On this page
- Text (2)
to the feelings of others , either in word or deed , which too frequently blemish the intercourse of society . The moral ^ xcellericies now mentioned were the result of a benevolent heart and a well-disciplined mind , * but they rested on that basis which was deemed by their
possessor the surest foundation of virtue - *—a principle of religion . The Christian dispensation he regarded as a beautiful and salutary code of laws and scheme of moral govern meat , admirably adapted to the wants and character of man in his passage through this world , but that dispensation was received with peculiar joy ,
as bringing life sind immortality to light by the resurrection of Christ , which wa » considered as affording the sole ground for hope to mankind of a future exist * ence . The leading feature of his religious character was a desire to inculcate mutual charity and forbearance among the professors of Christianity . He was the
firm opponent of theological rancour , whether manifesting itself in those who wear the sacerdotal robe or in the breasts of laymen . He did not , with the mistaken disciples , imprecate the fire of heaven on those who differed from him in religious principle , or ask , with Othello , whether there are no stones but such as
serve for thunder . Being a Dissenter himself ; and , therefore , differing from the majority of his countrymen , he thought that sectarians in particular should allow to each other the same privilege Which they themselves claim by separating from the established hierarchy , Religious persecution for conscience' sake , was , in Mr . Butler ' s opinion , the deepest of moral iniquities .
Mr . Butler , in October 1821 , reached his 74 th year . His labours had continued more than half a century , and during that long period he had enjoyed , with a brief exception , an unclouded day of health . His constitution , which was among the choicest gifts of nature , had been improved by exercise , by temperate habits , and by " that souVs refreshing
green , " a cheerful and good temper . The apparently unimpaired state of his health during the last year , justified the expectation that he would be yet spared many years to the world , and that death would arrive at last , not through any specific malady , but by the springs of life being gradually worn out . But He who wisely as well as benevolently determines the bounds of mortal habitation and existence
decreed otherwise . On the 13 th of May , after having in the morning attended a school in which he had taught forty-nine years , Mr . Butler was attacked by a painful disorder incident to age , and which finally terminated his existence , August
1 , 1822 . If his days of activity had been eminently bright and useful , hia last hours gave a new lustre and efficacy to bis character . The severity of his complaint was borne with fortitude , composure and exemplary patience . Folly aware throughout of the approach of dissolution , he
looked forward to that awful event with tranquil acquiescence : the moments that were spared from suffering were anxiously employed in affectionate concern for the Interest of others , and more especially in those serious contemplations and religious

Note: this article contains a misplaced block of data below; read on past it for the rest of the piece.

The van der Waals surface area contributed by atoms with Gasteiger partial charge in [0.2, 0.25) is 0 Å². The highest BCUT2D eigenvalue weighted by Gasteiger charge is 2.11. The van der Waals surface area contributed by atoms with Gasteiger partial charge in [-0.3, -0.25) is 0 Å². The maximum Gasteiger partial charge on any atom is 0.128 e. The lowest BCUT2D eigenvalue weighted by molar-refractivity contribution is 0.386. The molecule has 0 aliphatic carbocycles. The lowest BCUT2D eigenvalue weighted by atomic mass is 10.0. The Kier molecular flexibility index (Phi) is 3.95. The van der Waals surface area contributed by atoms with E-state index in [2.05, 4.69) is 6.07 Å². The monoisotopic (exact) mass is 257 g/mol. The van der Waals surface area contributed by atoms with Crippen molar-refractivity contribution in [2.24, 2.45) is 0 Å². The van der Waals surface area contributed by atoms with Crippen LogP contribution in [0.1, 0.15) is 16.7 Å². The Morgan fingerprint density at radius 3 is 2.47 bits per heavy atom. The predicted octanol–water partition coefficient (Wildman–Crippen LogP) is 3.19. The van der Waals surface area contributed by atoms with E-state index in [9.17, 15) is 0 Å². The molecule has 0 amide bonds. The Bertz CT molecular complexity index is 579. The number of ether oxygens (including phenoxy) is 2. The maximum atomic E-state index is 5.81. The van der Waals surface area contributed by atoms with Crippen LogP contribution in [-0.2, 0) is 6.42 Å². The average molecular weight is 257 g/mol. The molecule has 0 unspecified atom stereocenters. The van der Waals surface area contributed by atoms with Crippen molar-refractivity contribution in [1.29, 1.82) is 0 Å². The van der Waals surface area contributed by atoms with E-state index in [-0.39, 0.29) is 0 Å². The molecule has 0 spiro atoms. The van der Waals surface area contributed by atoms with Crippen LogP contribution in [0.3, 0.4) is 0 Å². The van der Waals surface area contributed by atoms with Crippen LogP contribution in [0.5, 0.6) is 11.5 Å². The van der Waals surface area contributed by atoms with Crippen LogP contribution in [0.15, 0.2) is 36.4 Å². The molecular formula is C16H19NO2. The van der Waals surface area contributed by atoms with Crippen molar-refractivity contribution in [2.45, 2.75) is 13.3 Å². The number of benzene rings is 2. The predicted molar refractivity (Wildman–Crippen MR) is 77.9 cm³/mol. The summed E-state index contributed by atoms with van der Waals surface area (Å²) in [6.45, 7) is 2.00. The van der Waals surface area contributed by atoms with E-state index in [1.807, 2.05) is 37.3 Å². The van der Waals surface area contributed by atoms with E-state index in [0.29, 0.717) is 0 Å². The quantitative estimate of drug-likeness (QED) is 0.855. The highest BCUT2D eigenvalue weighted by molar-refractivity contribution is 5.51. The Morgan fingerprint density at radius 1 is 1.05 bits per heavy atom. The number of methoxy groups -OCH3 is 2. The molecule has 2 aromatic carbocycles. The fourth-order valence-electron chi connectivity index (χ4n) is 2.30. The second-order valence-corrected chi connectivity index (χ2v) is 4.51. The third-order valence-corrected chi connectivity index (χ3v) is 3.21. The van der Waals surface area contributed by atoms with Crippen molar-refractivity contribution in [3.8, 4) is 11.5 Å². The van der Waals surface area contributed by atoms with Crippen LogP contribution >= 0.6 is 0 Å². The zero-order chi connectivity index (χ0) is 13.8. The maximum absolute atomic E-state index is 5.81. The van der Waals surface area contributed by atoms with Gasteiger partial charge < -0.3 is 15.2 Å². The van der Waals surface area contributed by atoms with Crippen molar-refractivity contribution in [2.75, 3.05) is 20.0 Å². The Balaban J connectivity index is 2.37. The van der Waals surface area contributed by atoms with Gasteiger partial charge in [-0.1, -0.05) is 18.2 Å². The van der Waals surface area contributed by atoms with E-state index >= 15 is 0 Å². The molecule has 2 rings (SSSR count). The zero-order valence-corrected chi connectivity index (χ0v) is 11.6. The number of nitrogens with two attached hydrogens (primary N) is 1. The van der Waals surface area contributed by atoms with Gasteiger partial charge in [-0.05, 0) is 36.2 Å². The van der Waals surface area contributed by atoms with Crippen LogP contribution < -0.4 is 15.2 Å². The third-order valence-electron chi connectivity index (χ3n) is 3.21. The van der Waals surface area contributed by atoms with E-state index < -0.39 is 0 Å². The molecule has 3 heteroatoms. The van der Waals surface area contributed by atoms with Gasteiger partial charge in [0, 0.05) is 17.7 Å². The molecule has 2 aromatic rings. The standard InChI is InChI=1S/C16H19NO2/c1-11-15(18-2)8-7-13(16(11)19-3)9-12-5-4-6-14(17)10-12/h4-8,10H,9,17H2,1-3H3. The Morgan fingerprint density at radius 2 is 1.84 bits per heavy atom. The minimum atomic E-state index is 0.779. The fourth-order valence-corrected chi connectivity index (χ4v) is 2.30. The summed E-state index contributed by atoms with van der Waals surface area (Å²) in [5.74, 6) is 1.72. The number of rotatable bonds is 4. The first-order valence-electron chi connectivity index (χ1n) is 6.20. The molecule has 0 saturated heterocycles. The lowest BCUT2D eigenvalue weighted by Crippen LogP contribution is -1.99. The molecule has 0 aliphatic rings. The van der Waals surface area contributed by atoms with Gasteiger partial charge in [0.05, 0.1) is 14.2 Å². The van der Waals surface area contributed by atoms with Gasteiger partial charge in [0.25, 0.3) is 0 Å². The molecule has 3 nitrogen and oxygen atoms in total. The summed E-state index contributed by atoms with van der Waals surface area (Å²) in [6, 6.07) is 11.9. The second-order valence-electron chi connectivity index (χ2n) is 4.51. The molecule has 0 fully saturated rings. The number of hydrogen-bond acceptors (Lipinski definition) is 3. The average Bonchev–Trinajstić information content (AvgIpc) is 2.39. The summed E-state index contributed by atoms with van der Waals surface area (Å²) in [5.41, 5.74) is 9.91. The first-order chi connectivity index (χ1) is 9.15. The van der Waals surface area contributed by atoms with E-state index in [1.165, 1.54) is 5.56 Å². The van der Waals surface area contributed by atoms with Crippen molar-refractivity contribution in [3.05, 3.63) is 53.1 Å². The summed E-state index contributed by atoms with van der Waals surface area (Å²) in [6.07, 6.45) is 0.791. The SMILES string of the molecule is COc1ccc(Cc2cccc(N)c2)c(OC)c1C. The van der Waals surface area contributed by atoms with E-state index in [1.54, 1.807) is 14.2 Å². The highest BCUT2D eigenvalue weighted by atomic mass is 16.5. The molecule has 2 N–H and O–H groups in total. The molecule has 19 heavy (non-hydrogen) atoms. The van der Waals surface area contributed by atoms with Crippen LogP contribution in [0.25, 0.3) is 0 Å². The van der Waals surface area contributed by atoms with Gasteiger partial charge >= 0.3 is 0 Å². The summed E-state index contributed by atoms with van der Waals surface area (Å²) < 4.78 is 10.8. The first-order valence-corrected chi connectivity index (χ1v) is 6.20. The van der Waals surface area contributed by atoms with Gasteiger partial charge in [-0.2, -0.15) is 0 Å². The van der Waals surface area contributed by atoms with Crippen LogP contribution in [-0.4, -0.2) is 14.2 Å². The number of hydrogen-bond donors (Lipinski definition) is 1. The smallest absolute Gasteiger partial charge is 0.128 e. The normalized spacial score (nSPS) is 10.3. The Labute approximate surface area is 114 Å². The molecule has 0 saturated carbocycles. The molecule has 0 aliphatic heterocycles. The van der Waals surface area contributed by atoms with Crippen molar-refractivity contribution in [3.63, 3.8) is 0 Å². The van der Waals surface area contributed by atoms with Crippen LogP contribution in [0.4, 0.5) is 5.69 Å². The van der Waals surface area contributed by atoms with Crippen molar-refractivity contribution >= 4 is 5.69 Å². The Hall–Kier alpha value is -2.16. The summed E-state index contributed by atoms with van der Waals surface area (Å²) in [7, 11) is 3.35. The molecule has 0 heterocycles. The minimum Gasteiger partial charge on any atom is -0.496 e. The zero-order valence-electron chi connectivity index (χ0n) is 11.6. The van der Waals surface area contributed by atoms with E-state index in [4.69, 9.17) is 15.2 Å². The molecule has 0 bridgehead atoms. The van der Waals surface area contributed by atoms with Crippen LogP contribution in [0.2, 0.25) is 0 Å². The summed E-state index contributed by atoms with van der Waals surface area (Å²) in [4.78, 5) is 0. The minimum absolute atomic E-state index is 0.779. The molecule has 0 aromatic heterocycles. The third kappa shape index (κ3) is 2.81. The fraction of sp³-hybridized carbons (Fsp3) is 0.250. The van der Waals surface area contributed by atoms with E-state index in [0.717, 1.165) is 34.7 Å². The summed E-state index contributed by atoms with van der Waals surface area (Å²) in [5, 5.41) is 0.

exercises which became his situation * His two favourite portions of Scripture * the 1 lth of John , and that sublime and consolatory chapter , the 15 th of Coritu thians , were frequently read to him ;—their promises cheered the valley of the shadow of death .
In estimating the value of such a man as Mr . Butler , it will appear from what has been said that we should combine his moral priuciple with kis literary employ * ments ; these were formed by him into duties , which he most conscientiously discharged : and though he did not create new systems of science , he wUl long be
remembered in a large and respectable circle of pupils , to whom he communi * cated solid information , examples of virtue , aud the means of happiness , and who , in an age fruitful of knowledge , has by his writings instructed , and will still continue to instruct , the rising generation , and benefit mankind . He was one of
those men the remembrance of whom will be always agreeable , and whose virtues will live and have a force beyond the grave , " It will be an interesting occupation of the pensive hour to recount the advantages Which we have received from beings who have left the world , and to reinforce our virtues from the dust ot those who first taught them . " *
574 Obituary * ~~ Mias Maria Marg&r&ta Parker .
On July the 16 th were corn in } t ted to " the house appointed for all ' the living , " the remains of Maria Margaretta Parker , eldest daughter of the Rev . Samuel Parker , of Stockport , Cheshire . Could a Christian mind admit
any thing to be premature which takes place under the direction of an infinitely wise and just Being , or suppose death not to be the appointment of that gracious Power who gave Hfe- —Purely it
must be at a time like the present , when called upon to weep over the grave of otic so young , so affectionate , so reflective and so pious \ But the beams ox divine truth at once dispel the mist of scepticism . Its celestial light penetrating —— ; •¦¦ ; ¦ /" ¦ f ; ¦¦¦ r •¦ - ; ' \ -- " * ' ~" » F 9 &ter ' & Essays .
Monthly Repository (1806-1838) and Unitarian Chronicle (1832-1833), Sept. 2, 1822, page 574, in the Nineteenth-Century Serials Edition (2008; 2018) ncse.ac.uk/periodicals/mruc/issues/vm2-ncseproduct2516/page/54/